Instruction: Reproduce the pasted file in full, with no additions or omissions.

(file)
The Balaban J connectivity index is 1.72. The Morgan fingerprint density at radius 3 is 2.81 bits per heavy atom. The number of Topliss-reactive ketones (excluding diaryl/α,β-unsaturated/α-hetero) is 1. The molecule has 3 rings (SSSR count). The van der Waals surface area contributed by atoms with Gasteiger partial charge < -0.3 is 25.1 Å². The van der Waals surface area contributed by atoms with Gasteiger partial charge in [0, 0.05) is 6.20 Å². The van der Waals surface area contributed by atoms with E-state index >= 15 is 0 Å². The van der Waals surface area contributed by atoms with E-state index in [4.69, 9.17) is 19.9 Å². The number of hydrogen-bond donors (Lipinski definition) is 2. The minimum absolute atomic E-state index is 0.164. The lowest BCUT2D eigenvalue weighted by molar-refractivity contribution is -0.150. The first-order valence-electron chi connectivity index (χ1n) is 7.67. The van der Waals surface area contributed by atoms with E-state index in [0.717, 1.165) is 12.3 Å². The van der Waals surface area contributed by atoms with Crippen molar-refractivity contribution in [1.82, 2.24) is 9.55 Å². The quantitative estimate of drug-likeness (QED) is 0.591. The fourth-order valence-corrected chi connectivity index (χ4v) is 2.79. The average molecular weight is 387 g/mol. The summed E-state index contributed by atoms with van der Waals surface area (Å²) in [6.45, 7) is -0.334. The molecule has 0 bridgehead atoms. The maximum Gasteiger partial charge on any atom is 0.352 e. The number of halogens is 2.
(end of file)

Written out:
The Balaban J connectivity index is 1.72. The Morgan fingerprint density at radius 3 is 2.81 bits per heavy atom. The number of Topliss-reactive ketones (excluding diaryl/α,β-unsaturated/α-hetero) is 1. The molecule has 3 rings (SSSR count). The van der Waals surface area contributed by atoms with Gasteiger partial charge < -0.3 is 25.1 Å². The van der Waals surface area contributed by atoms with Gasteiger partial charge in [0, 0.05) is 6.20 Å². The van der Waals surface area contributed by atoms with E-state index >= 15 is 0 Å². The van der Waals surface area contributed by atoms with E-state index in [4.69, 9.17) is 19.9 Å². The number of hydrogen-bond donors (Lipinski definition) is 2. The minimum absolute atomic E-state index is 0.164. The lowest BCUT2D eigenvalue weighted by molar-refractivity contribution is -0.150. The first-order valence-electron chi connectivity index (χ1n) is 7.67. The van der Waals surface area contributed by atoms with E-state index in [0.717, 1.165) is 12.3 Å². The van der Waals surface area contributed by atoms with Crippen molar-refractivity contribution in [1.82, 2.24) is 9.55 Å². The quantitative estimate of drug-likeness (QED) is 0.591. The fourth-order valence-corrected chi connectivity index (χ4v) is 2.79. The average molecular weight is 387 g/mol. The summed E-state index contributed by atoms with van der Waals surface area (Å²) in [6.45, 7) is -0.334. The molecule has 0 bridgehead atoms. The maximum Gasteiger partial charge on any atom is 0.352 e. The number of halogens is 2.